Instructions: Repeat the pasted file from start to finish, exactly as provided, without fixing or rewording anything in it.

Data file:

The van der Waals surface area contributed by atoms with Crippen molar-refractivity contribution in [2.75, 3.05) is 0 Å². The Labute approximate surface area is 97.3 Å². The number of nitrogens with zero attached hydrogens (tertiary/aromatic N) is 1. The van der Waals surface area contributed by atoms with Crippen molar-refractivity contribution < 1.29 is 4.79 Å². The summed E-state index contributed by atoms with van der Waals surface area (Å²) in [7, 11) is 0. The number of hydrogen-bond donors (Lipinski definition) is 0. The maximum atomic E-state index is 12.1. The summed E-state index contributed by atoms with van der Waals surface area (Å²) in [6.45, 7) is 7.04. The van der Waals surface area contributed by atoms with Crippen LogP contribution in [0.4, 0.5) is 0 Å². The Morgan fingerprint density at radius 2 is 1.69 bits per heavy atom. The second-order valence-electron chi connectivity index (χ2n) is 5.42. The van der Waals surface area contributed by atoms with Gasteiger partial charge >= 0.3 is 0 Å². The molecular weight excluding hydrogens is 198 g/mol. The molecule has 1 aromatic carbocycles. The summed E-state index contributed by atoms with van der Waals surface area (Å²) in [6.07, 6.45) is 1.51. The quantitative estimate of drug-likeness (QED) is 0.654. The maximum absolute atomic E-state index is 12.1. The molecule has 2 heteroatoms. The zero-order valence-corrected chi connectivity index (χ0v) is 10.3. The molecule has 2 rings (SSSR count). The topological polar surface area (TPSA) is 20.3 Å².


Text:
The van der Waals surface area contributed by atoms with Crippen molar-refractivity contribution in [2.75, 3.05) is 0 Å². The Labute approximate surface area is 97.3 Å². The number of nitrogens with zero attached hydrogens (tertiary/aromatic N) is 1. The van der Waals surface area contributed by atoms with Crippen molar-refractivity contribution < 1.29 is 4.79 Å². The summed E-state index contributed by atoms with van der Waals surface area (Å²) in [7, 11) is 0. The number of hydrogen-bond donors (Lipinski definition) is 0. The maximum atomic E-state index is 12.1. The summed E-state index contributed by atoms with van der Waals surface area (Å²) in [6.45, 7) is 7.04. The van der Waals surface area contributed by atoms with Crippen LogP contribution in [0.4, 0.5) is 0 Å². The Morgan fingerprint density at radius 2 is 1.69 bits per heavy atom. The second-order valence-electron chi connectivity index (χ2n) is 5.42. The van der Waals surface area contributed by atoms with Gasteiger partial charge >= 0.3 is 0 Å². The molecular weight excluding hydrogens is 198 g/mol. The molecule has 1 aromatic carbocycles. The summed E-state index contributed by atoms with van der Waals surface area (Å²) in [6.07, 6.45) is 1.51. The quantitative estimate of drug-likeness (QED) is 0.654. The maximum absolute atomic E-state index is 12.1. The molecule has 2 heteroatoms. The zero-order valence-corrected chi connectivity index (χ0v) is 10.3. The molecule has 2 rings (SSSR count). The topological polar surface area (TPSA) is 20.3 Å².